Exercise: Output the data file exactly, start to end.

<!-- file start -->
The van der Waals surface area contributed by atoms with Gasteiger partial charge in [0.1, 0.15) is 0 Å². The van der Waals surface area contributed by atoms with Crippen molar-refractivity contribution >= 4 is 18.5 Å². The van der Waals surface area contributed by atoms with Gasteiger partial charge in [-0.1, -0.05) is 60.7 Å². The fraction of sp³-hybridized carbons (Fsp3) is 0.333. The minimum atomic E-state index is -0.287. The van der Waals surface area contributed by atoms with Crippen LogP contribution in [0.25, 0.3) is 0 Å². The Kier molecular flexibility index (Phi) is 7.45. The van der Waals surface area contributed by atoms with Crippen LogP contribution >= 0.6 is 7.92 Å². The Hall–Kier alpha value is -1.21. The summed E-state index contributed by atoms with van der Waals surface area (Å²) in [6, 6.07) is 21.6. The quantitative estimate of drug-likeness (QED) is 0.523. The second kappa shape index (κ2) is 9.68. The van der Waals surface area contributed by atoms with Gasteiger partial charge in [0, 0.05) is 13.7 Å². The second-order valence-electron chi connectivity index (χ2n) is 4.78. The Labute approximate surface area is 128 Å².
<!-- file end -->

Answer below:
The van der Waals surface area contributed by atoms with Gasteiger partial charge in [0.1, 0.15) is 0 Å². The van der Waals surface area contributed by atoms with Crippen molar-refractivity contribution >= 4 is 18.5 Å². The van der Waals surface area contributed by atoms with Gasteiger partial charge in [-0.1, -0.05) is 60.7 Å². The fraction of sp³-hybridized carbons (Fsp3) is 0.333. The minimum atomic E-state index is -0.287. The van der Waals surface area contributed by atoms with Crippen LogP contribution in [0.25, 0.3) is 0 Å². The Kier molecular flexibility index (Phi) is 7.45. The van der Waals surface area contributed by atoms with Crippen LogP contribution >= 0.6 is 7.92 Å². The Hall–Kier alpha value is -1.21. The summed E-state index contributed by atoms with van der Waals surface area (Å²) in [6, 6.07) is 21.6. The quantitative estimate of drug-likeness (QED) is 0.523. The second kappa shape index (κ2) is 9.68. The van der Waals surface area contributed by atoms with Gasteiger partial charge in [0, 0.05) is 13.7 Å². The second-order valence-electron chi connectivity index (χ2n) is 4.78. The Labute approximate surface area is 128 Å².